Department of Biology, Faculty of Science, University of Tabuk, Tabuk, Saudi Arabia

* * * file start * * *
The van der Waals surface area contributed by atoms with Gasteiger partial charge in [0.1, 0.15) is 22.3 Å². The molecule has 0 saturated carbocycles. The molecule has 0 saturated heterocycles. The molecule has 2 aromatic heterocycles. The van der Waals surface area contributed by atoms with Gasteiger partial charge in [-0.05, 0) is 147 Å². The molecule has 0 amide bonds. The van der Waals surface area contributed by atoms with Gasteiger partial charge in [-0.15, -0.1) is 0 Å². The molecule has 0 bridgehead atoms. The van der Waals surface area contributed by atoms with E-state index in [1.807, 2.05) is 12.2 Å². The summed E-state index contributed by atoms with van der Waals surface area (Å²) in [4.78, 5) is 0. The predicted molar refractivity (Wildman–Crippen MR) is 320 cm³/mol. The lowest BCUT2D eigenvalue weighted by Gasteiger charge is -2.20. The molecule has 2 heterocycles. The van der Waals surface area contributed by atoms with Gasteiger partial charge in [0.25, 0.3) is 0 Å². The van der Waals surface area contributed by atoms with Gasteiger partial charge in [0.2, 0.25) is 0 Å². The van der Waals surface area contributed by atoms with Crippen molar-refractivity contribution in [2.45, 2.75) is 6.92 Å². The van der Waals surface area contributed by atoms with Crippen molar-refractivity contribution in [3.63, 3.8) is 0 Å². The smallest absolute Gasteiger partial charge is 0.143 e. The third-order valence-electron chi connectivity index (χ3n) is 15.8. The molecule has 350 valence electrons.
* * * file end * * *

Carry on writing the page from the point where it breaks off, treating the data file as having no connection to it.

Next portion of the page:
Eutrophication is posing a threat to the coastal marine ecosystems. The consequence of anthropogenic induced eutrophication of waters has resulted in severe deterioration of surface waters. In this research a preliminary data was collected on eutrophication by environmental monitoring on some selected coastal areas of the Red Sea near Tabuk, Saudi Arabia. Sampling sites were selected from Haql, Sharmaa and Duba (five for each station) and water samples collected in four different seasons (Oct 2013, Jan 2014, April 2014 and July 2014) to study seasonal dynamics of water quality parameters (especially in reference to the trophic status of water). Only one coastal site from each station was found with some eutrophic characteristics. Water samples collected from these eutrophic sites were more alkaline, turbid, with higher nutrient and low dissolved oxygen contents as compared to other sampling sites. Dynamics in relative densities of coastal flora and fauna were also found to be related with coastal water quality. Human settlements, fish markets, boating clubs and tourisms near these coastal areas of the Red Sea were observed as the primary causes of nutrient loading; run-offs during rains carrying nutrients also aggravate the problem. The results of this study may help in estimating the intensity of the problem and as a forecast for time frame to take an action for the conservation of affected coastal marine ecosystems and restoration of degraded coastal areas of the Red Sea.